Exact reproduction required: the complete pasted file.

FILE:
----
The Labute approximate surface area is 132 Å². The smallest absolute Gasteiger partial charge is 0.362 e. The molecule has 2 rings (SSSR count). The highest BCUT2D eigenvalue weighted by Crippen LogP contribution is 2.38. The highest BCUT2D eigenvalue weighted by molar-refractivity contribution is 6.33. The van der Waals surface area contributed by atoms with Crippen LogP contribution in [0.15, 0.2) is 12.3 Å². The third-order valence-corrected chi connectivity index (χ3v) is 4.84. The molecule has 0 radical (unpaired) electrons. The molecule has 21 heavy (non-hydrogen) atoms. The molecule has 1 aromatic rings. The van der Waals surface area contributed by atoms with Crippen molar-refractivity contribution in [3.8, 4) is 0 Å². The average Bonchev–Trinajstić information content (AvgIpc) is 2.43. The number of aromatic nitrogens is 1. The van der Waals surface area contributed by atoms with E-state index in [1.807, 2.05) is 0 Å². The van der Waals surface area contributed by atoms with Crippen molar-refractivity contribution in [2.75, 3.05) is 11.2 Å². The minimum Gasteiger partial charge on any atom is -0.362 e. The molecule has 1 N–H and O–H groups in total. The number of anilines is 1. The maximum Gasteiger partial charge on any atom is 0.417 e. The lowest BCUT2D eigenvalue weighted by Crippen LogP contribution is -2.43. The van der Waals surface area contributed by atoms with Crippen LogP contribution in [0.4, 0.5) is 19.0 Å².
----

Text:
The Labute approximate surface area is 132 Å². The smallest absolute Gasteiger partial charge is 0.362 e. The molecule has 2 rings (SSSR count). The highest BCUT2D eigenvalue weighted by Crippen LogP contribution is 2.38. The highest BCUT2D eigenvalue weighted by molar-refractivity contribution is 6.33. The van der Waals surface area contributed by atoms with Crippen LogP contribution in [0.15, 0.2) is 12.3 Å². The third-order valence-corrected chi connectivity index (χ3v) is 4.84. The molecule has 0 radical (unpaired) electrons. The molecule has 21 heavy (non-hydrogen) atoms. The molecule has 1 aromatic rings. The van der Waals surface area contributed by atoms with Crippen molar-refractivity contribution in [3.8, 4) is 0 Å². The average Bonchev–Trinajstić information content (AvgIpc) is 2.43. The number of aromatic nitrogens is 1. The van der Waals surface area contributed by atoms with E-state index in [1.807, 2.05) is 0 Å². The van der Waals surface area contributed by atoms with Crippen molar-refractivity contribution in [2.75, 3.05) is 11.2 Å². The minimum Gasteiger partial charge on any atom is -0.362 e. The molecule has 1 N–H and O–H groups in total. The number of anilines is 1. The maximum Gasteiger partial charge on any atom is 0.417 e. The lowest BCUT2D eigenvalue weighted by Crippen LogP contribution is -2.43. The van der Waals surface area contributed by atoms with Crippen LogP contribution in [0.4, 0.5) is 19.0 Å².